• $\begingroup$ @GAllis I'd imagine those would be an oasis in the otherwise deadly noon/night sides $\endgroup$ – TrEs-2b Sep 11 '17 at 23:44

It would be a really long circuit in this case but a lot of the ancient hunter-gather/herding nomads used to follow an "annual round" of the same sites at the same stage of the season year on year. This creates a reasonably reliable, stable resource budget for the group allowing for some leisure at certain stages of the trip around so that they can work on non-essentials, the trappings of a "material culture" that we would start to recognise. This only really works when there is a level of dependable resource repetition i.e. what was here last year, yesterday in this case, is there again this year. Many herding cultures move/moved with their animals constantly but have/had very advanced material culture and reasonable levels of technology up to and including the working of Iron so there is a precedent.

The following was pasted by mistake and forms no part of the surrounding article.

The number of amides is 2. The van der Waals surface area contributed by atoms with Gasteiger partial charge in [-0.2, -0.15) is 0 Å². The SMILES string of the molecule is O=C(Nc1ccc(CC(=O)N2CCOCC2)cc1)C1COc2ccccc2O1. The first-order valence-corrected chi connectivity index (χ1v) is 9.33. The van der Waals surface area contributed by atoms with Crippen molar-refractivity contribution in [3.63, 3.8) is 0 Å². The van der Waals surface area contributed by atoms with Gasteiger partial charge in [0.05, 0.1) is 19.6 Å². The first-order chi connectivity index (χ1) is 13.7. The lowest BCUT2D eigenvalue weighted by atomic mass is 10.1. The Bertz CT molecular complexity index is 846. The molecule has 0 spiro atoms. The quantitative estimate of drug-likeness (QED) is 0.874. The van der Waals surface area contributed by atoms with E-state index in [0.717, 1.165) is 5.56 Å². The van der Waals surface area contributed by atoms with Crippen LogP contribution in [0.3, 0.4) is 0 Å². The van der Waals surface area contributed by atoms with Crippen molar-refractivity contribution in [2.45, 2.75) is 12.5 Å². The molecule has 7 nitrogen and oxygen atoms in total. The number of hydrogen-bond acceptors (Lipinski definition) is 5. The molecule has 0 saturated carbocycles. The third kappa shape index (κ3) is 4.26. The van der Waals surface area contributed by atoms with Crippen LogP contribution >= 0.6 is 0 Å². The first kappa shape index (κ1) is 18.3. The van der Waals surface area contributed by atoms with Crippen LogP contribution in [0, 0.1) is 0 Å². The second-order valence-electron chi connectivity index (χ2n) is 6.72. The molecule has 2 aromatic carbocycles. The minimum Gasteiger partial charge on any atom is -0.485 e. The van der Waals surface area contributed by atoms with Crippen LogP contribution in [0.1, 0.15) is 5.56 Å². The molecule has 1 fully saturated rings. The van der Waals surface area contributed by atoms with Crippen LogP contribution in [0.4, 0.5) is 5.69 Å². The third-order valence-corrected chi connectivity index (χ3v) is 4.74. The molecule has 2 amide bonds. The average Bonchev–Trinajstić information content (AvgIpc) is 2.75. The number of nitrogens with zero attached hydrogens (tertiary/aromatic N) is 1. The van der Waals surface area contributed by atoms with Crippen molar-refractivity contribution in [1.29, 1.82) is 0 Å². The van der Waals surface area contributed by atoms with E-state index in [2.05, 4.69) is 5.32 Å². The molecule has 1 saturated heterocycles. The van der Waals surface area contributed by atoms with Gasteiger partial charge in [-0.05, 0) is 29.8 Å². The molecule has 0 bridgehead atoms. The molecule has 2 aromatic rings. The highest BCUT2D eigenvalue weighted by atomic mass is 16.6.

Several people have commented on how food surplus is the key factor. Let's take this a step further and say that specialists are what you need for civilization (smiths, philosophers, artists, potters). That is, you need enough surplus food that you can afford to have people not busy in food production, be it farming or herding.

So to solve your problem you can either make herding more productive (fast growing animals; plants explode into bloom when the "good zone" passes over them), or posit that local flora, including wheat analogues, are clever enough to drop seeds which then wait for the next cycle. You can have time-lapse farming, though your timing has to be good to end up with your own fields the next year. (Plenty of opportunity for conflict there, mind)

Failing that, you can have civilized ideas, techniques and goods spread from the poles. You have a rough mapping of latitude to civilization level, where extreme North/South tribes are pretty civilized, but equatorial tribes are howling savages. Makes for good quest fodder -- "You must travel through the wild lands to the opposite pole to retrieve the Holy MacGuffin"


Migratory people will start off as hunter/harvester, like we did on Earth. But...